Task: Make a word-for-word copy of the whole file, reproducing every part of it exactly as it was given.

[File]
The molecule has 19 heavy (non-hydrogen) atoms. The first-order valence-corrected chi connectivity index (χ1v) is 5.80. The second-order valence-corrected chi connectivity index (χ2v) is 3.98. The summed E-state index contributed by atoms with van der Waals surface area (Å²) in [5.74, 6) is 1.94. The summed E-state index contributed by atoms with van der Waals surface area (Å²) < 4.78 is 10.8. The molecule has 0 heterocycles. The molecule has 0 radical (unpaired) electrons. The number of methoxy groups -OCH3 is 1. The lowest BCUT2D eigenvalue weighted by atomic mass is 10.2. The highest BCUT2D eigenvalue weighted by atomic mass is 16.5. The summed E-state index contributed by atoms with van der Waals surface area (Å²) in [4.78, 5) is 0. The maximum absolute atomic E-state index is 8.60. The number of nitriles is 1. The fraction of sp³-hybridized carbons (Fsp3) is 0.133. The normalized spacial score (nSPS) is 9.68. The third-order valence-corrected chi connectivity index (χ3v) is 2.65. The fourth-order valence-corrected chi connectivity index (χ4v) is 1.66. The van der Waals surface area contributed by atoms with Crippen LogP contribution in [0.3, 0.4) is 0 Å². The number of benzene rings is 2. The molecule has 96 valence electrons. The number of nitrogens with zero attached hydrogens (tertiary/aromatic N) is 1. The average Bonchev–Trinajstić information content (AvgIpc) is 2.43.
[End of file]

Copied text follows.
The molecule has 19 heavy (non-hydrogen) atoms. The first-order valence-corrected chi connectivity index (χ1v) is 5.80. The second-order valence-corrected chi connectivity index (χ2v) is 3.98. The summed E-state index contributed by atoms with van der Waals surface area (Å²) in [5.74, 6) is 1.94. The summed E-state index contributed by atoms with van der Waals surface area (Å²) < 4.78 is 10.8. The molecule has 0 heterocycles. The molecule has 0 radical (unpaired) electrons. The number of methoxy groups -OCH3 is 1. The lowest BCUT2D eigenvalue weighted by atomic mass is 10.2. The highest BCUT2D eigenvalue weighted by atomic mass is 16.5. The summed E-state index contributed by atoms with van der Waals surface area (Å²) in [4.78, 5) is 0. The maximum absolute atomic E-state index is 8.60. The number of nitriles is 1. The fraction of sp³-hybridized carbons (Fsp3) is 0.133. The normalized spacial score (nSPS) is 9.68. The third-order valence-corrected chi connectivity index (χ3v) is 2.65. The fourth-order valence-corrected chi connectivity index (χ4v) is 1.66. The van der Waals surface area contributed by atoms with Crippen LogP contribution in [0.3, 0.4) is 0 Å². The number of benzene rings is 2. The molecule has 96 valence electrons. The number of nitrogens with zero attached hydrogens (tertiary/aromatic N) is 1. The average Bonchev–Trinajstić information content (AvgIpc) is 2.43.